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Daily Briefing January 20 2021

Free to read: Over 60 bulkers caught in China–Australia coal standoff | Cyprus offers tonnage tax cuts for greener vessels | Singapore plans to vaccinate 10,000 maritime workers this month

Good morning. Here’s our quick view of everything you need to know today.

The Lloyd’s List Daily Briefing is brought to you by the Lloyd’s List News Desk.

What to watch   |   Analysis   |   Opinion   |   Markets   |   In other news

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What to watch


Dozens of bulkers remain stranded in China’s anchorages with Australian coal because of the political spat between the two countries that has hit trade flows, according to Lloyd’s List Intelligence data.

Cyprus is offering shipowners tonnage tax reductions of up to 30% under one of the first ‘green’ incentives programmes offered by a leading ship registry.

Singapore is taking the lead to vaccinate front-line maritime personnel, announcing a plan to offer coronavirus vaccinations to more than 10,000 workers by the end of January.


First quarter of the year global oil demand has been revised down by 600,000 bpd — equivalent to removing nearly one aframax cargo daily from the market — as fresh International Energy Agency forecasts underscored further earnings hardship for tanker owners.


Shipping should anticipate significant risks in its recovery from the pandemic, including the challenges of digitalisation and uneven technological competence of the workforce, writes Richard Clayton.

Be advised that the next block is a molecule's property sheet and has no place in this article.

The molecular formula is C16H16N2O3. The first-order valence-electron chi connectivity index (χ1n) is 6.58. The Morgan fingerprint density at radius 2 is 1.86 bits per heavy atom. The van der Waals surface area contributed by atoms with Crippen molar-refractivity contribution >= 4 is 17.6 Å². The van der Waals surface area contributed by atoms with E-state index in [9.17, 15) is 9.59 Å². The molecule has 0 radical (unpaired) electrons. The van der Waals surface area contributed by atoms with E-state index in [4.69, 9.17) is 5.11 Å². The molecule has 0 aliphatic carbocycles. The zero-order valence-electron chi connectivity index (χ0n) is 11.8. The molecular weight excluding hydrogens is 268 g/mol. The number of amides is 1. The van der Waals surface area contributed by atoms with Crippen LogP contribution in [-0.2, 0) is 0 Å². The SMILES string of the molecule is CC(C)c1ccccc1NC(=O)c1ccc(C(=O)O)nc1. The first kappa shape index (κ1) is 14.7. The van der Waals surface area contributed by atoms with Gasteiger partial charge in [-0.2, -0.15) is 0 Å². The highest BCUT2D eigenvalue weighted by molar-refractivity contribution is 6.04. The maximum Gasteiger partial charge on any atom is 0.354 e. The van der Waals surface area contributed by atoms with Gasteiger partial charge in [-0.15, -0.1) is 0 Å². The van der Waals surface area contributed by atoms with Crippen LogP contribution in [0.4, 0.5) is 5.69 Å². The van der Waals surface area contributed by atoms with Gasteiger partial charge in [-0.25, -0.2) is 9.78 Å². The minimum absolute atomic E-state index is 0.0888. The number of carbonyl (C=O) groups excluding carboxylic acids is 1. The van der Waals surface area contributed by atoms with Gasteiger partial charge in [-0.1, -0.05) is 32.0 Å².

Many key transhipment ports and the leading container lines are continuing to see elevated levels of cargo rollovers, according to research from Ocean Insights.

China’s Zhonggu Logistics, a domestic-focused container shipping company, has announced a plan to build up to 18 panamax boxships.

Global trade is expected to return to pre-pandemic levels at a faster rate than recovery following the global financial crisis, but business leaders still expect it will take one to two years before economic activity returns to 2019 levels.

In other news

The International Chamber of Shipping is calling for seafarers to be designated as key workers to be able to get priority for coronavirus vaccines to ‘avoid a repeat of the 2020 crew-change crisis’.

Jiangnan Shipyard, part of China State Shipbuilding Corp, said it has signed a contract to build a pair of very large gas carriers for Oriental Petroleum (Yangtze), a subsidiary of Shenzhen-listed Oriental Energy.

Denmark has appointed a special representative for maritime security in the Gulf of Guinea after attacks on Maersk ships raised concerns.

Parametric insurance specialist Paratus has received Guernsey Financial Services Commission approval to provide parametric freight price insurance, alongside the fuel price insurance it launched last year.

Australian mining giant Rio Tinto expects Chinese imports to rise with the global economic recovery, and a policy shift to promote domestic investment and consumption which is supportive of the commodity demand outlook.

Gard’s fixed premium P&I clients will benefit from an extension of cover for the 2021 policy year, taking in many coronavirus-related risks.

US-based project developer Commonwealth LNG and trading giant Gunvor are casting a wider net to solicit long-term offtake for a planned 8.4m tonnes per annum export project.

Shipping law firm Ince has hired Watson Farley & Williams finance specialist Konstantinos Mexias at partner level in its Piraeus office.





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